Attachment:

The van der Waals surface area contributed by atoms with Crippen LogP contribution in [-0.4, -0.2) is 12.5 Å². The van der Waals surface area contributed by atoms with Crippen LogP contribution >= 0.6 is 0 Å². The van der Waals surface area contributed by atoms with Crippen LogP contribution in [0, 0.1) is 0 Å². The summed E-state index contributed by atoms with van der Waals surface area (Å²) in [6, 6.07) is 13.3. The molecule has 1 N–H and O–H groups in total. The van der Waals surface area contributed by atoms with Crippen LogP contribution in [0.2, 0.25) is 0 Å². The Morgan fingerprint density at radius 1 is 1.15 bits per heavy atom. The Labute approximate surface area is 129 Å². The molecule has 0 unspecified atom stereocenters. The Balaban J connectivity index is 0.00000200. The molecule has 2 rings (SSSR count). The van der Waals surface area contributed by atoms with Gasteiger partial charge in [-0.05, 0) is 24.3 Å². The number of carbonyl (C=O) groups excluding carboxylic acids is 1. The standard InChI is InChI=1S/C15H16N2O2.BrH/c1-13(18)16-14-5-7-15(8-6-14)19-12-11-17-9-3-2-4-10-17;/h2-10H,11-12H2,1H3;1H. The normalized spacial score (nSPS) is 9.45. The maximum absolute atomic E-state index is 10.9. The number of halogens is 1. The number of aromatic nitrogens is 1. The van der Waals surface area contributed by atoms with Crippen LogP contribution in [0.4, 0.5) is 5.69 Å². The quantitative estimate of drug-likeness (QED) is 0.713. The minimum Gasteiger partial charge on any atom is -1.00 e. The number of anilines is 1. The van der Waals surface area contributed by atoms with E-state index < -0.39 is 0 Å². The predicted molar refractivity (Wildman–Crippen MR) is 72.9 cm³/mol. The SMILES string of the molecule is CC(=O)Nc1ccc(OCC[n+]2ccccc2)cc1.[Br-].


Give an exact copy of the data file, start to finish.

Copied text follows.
The van der Waals surface area contributed by atoms with Crippen LogP contribution in [-0.4, -0.2) is 12.5 Å². The van der Waals surface area contributed by atoms with Crippen LogP contribution >= 0.6 is 0 Å². The van der Waals surface area contributed by atoms with Crippen LogP contribution in [0, 0.1) is 0 Å². The summed E-state index contributed by atoms with van der Waals surface area (Å²) in [6, 6.07) is 13.3. The molecule has 1 N–H and O–H groups in total. The van der Waals surface area contributed by atoms with Crippen LogP contribution in [0.2, 0.25) is 0 Å². The Morgan fingerprint density at radius 1 is 1.15 bits per heavy atom. The Labute approximate surface area is 129 Å². The molecule has 0 unspecified atom stereocenters. The Balaban J connectivity index is 0.00000200. The molecule has 2 rings (SSSR count). The van der Waals surface area contributed by atoms with Gasteiger partial charge in [-0.05, 0) is 24.3 Å². The number of carbonyl (C=O) groups excluding carboxylic acids is 1. The standard InChI is InChI=1S/C15H16N2O2.BrH/c1-13(18)16-14-5-7-15(8-6-14)19-12-11-17-9-3-2-4-10-17;/h2-10H,11-12H2,1H3;1H. The normalized spacial score (nSPS) is 9.45. The maximum absolute atomic E-state index is 10.9. The number of halogens is 1. The number of aromatic nitrogens is 1. The van der Waals surface area contributed by atoms with Crippen LogP contribution in [0.4, 0.5) is 5.69 Å². The quantitative estimate of drug-likeness (QED) is 0.713. The minimum Gasteiger partial charge on any atom is -1.00 e. The number of anilines is 1. The van der Waals surface area contributed by atoms with E-state index < -0.39 is 0 Å². The predicted molar refractivity (Wildman–Crippen MR) is 72.9 cm³/mol. The SMILES string of the molecule is CC(=O)Nc1ccc(OCC[n+]2ccccc2)cc1.[Br-].